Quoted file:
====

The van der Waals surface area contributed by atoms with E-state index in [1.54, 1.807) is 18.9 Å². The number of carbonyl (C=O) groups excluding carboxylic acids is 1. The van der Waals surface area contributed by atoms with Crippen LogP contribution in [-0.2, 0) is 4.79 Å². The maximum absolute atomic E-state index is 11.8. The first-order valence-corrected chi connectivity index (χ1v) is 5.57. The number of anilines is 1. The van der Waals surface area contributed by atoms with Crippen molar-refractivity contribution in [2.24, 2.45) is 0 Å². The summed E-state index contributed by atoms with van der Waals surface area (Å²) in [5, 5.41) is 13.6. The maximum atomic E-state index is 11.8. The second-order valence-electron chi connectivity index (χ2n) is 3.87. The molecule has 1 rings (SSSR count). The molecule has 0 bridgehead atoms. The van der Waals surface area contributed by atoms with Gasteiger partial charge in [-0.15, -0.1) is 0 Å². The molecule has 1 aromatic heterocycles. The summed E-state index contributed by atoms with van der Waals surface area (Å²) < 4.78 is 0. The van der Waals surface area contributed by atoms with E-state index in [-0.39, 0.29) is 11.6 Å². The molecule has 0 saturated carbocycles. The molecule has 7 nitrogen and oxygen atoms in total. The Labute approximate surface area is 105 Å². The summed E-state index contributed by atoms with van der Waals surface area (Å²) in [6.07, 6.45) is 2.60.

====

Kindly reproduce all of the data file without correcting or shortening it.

The van der Waals surface area contributed by atoms with E-state index in [1.54, 1.807) is 18.9 Å². The number of carbonyl (C=O) groups excluding carboxylic acids is 1. The van der Waals surface area contributed by atoms with Crippen LogP contribution in [-0.2, 0) is 4.79 Å². The maximum absolute atomic E-state index is 11.8. The first-order valence-corrected chi connectivity index (χ1v) is 5.57. The number of anilines is 1. The van der Waals surface area contributed by atoms with Crippen molar-refractivity contribution in [2.24, 2.45) is 0 Å². The summed E-state index contributed by atoms with van der Waals surface area (Å²) in [5, 5.41) is 13.6. The maximum atomic E-state index is 11.8. The second-order valence-electron chi connectivity index (χ2n) is 3.87. The molecule has 1 rings (SSSR count). The molecule has 0 bridgehead atoms. The van der Waals surface area contributed by atoms with Gasteiger partial charge in [-0.15, -0.1) is 0 Å². The molecule has 1 aromatic heterocycles. The summed E-state index contributed by atoms with van der Waals surface area (Å²) < 4.78 is 0. The van der Waals surface area contributed by atoms with E-state index in [-0.39, 0.29) is 11.6 Å². The molecule has 0 saturated carbocycles. The molecule has 7 nitrogen and oxygen atoms in total. The Labute approximate surface area is 105 Å². The summed E-state index contributed by atoms with van der Waals surface area (Å²) in [6.07, 6.45) is 2.60.